Common Name: Missouri Ironweed
Full sun; moderately wet to moderately dry moisture level; tolerates a range of soils including fertile loam, clay loam and rocky soils; strongly acid to neutral pH. 3-6 feet height, magenta purple flowers, blooms late summer into early fall, spreads primarily by rhizomes but also slowly by self-seeding.
Germination Code: C(60). Seedlings have low vigor.
Native Region: Occurs in 12 counties, limited to West and to Middle Tennessee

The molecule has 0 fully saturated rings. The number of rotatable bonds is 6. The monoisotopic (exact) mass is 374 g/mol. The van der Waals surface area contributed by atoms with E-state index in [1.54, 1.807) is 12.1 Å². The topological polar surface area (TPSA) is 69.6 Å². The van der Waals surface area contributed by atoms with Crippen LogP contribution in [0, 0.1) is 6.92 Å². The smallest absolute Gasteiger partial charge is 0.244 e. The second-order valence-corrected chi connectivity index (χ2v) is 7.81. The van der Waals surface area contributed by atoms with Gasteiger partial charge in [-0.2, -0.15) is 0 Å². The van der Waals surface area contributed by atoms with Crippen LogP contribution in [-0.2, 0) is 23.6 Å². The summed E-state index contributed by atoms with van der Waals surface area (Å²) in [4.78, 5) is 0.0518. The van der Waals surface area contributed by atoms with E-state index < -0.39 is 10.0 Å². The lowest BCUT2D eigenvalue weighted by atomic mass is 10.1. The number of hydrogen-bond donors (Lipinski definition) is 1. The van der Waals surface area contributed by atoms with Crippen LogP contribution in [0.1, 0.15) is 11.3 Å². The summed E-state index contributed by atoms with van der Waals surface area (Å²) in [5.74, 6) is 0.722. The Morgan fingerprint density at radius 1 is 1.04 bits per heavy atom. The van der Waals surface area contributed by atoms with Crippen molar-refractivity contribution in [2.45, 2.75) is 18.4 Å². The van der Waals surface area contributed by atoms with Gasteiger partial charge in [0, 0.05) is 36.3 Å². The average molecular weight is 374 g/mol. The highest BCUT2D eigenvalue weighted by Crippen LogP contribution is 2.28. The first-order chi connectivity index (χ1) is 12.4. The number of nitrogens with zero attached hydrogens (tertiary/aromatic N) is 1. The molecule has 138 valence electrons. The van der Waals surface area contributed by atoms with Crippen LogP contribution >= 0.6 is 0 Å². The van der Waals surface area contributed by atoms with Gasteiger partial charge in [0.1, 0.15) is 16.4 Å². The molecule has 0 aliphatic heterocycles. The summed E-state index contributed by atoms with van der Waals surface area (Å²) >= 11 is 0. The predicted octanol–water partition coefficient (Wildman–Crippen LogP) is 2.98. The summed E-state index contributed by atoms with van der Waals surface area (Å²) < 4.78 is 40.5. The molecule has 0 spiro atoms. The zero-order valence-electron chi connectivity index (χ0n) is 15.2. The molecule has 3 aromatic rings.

Missouri Ironweed is one of the showiest of the ironweeds. However, not especially ornamental except when in bloom. Easy to grow and low maintenance. Somewhat drought resistant but wilts under severe drought. Native to moist open ground along streams, wooded swamps, low meadows, and edges of lakes but also occurs in waste places such as overgrazed pastures and vacant lots. Easiest way to identify this species from other ironweeds is the profuse hairiness of stems and underside of leaves. This species tends to hybridize with other ironweed species, making identification in the field difficult. Attracts butterflies, bees, moths and birds. One of the best pollinator plants for late summer butterflies